Following our first post in anticipation of Transport for London’s Year of the Bus Auction to begin March 24th on i-bidder.com, below are some interesting facts about the famous London Routemaster Bus:
- The London Routemaster was designed with the intention of building a vehicle that was lighter, more fuel efficient, easier to operate and maintained at a lower cost. As well as fulfilling these needs, the end product seated 64 passengers compared to the previous 56 and was also three quarters of a ton lighter than previous models despite also being wider.
- The Routemaster replaced electric trolley buses which were originally built to act as substantial tram replacements.
- The organisation that built the buses had also aided the production of Halifax bomber aeroplanes during the Second World War, hence the lighter weight.
- The first Routemaster was initially shown to the public at the Earl’s Court Commercial Motor Exhibition on 24 September 1954.
- The Routemaster served the London Country Bus Service, therefore some buses were painted green so that they were readily accepted in rural areas. It became known as ‘The Green Line.’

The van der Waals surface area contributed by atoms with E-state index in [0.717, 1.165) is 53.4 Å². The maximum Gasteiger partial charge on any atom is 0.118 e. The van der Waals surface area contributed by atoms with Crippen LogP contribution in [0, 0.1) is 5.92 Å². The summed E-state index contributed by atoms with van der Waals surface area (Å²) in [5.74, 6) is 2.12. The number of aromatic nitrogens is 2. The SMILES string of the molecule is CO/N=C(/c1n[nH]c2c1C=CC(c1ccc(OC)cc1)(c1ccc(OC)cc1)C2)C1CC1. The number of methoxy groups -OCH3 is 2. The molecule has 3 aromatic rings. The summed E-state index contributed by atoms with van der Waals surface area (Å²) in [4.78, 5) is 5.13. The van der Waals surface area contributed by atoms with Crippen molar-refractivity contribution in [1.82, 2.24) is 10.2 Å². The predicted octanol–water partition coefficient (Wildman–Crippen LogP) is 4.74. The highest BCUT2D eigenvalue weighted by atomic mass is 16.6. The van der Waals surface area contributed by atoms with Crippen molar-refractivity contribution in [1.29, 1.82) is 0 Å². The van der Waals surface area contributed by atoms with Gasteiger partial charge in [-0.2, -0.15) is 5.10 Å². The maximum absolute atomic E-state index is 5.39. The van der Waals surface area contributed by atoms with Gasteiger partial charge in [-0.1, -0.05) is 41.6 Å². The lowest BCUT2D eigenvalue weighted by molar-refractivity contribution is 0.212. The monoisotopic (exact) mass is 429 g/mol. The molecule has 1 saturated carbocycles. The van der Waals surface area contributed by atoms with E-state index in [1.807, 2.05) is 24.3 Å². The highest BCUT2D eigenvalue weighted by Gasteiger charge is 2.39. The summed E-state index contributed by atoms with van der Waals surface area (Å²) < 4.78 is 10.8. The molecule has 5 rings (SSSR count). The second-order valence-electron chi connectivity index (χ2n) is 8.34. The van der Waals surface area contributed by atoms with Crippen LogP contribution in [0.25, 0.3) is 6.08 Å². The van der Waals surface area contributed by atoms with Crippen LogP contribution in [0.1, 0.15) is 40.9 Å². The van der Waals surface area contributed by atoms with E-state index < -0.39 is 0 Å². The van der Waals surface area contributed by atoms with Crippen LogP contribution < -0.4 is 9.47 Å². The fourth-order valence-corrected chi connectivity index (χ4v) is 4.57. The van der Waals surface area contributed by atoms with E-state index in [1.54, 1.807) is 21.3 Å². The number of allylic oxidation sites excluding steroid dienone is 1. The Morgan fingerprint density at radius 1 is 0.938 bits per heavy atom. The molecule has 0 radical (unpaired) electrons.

- The Routemaster survived the privatisation of London bus services during the 1980’s and outlived many of its replacements.
- Despite the buses enduring popularity, the Routemaster was officially withdrawn from service on 9 December 2005.
- The bus even has its very own association, ‘The Routemaster Association’ which was founded in the 1980’s to support the bus owners and operators during the buses withdrawal from service.
- A total of 2,876 Routemasters were built, and it is estimated that 1,280 are still in existence, mainly for display purposes.
And lastly… if you fancy a ride aboard an original Routemaster, a handful are used on bus route 15 in London as a tourist attraction!
To celebrate the 60th anniversary of this iconic bus, visit i-bidder.com to bid on one of the 57 individually designed buses available for auction.